Former Republican presidential candidate Herman Cain told The Daily Caller Wednesday that he doubts the revelations about 2012 campaign leaks against him in a new book on the presidential race.
The new book, “Double Down: Game Change 2012,″ by John Heilemann and Mark Halperin blames the campaign of former Utah Gov. Jon Huntsman for leaking rumors to the press that Cain had been accused of harassment by multiple women during his business career.
Cain, the former CEO of Godfather’s Pizza, vehemently denied the claims. But the story and subsequent public relations crisis ultimately led to Cain’s departure from the contest.
Asked on Wednesday if he thinks that claim about Huntsman’s campaign is true, Cain said by phone: “I’m not sure what to believe.”
“I was a little surprised that they made that claim, that it was the Huntsman campaign,” he added.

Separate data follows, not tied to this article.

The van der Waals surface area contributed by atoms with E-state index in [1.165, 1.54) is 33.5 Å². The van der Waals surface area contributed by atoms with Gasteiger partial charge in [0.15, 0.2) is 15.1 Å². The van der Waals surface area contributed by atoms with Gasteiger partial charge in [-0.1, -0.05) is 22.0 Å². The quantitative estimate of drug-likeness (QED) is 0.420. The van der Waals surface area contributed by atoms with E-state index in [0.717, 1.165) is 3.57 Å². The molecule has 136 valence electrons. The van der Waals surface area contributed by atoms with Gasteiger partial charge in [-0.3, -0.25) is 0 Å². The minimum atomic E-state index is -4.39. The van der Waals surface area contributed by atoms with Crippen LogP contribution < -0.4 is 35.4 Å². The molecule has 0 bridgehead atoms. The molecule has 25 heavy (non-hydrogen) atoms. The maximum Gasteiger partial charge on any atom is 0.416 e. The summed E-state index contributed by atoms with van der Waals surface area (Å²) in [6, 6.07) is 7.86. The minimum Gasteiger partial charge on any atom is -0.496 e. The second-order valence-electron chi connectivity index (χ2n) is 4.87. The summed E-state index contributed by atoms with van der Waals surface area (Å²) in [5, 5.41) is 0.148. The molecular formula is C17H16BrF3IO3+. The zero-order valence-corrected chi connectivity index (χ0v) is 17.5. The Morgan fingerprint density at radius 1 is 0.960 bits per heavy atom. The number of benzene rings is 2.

The reason for his skepticism: the authors don’t directly source where their own information came from.
It’s well known that the authors allow a variety of campaign aides and sources to speak off-the-record and on background for the book.
“The way that they get their information is that they interview a lot of people and they try to get them comfortable,” Cain said. “They try to get them to loosen up. And the people that they’re interviewing, they say things or insinuate things and then the writers draw certain conclusions from that.”
Here’s the excerpt from the book: “After getting a tip from a donor, Huntsman’s researchers had dug into Cain’s past, discovered the first two sexual harassment claims, and fed the story to Politico. As they waited for Politico to turn their tip into a story, members of Huntsman’s circle asked each other when the ‘high heel’ was going to drop on Cain.”
It would be ironic if Huntsman was the source. During the campaign, the former ambassador to China actually lamented that the media preoccupation with the Cain allegations were keeping Republicans from talking about real issues during the campaign.
“Every time another accusation comes up, it diminishes our ability to stay focused on the issues that really do matter for the American people,” Huntsman said in November 2011. “And I think that’s a disservice to the voters.”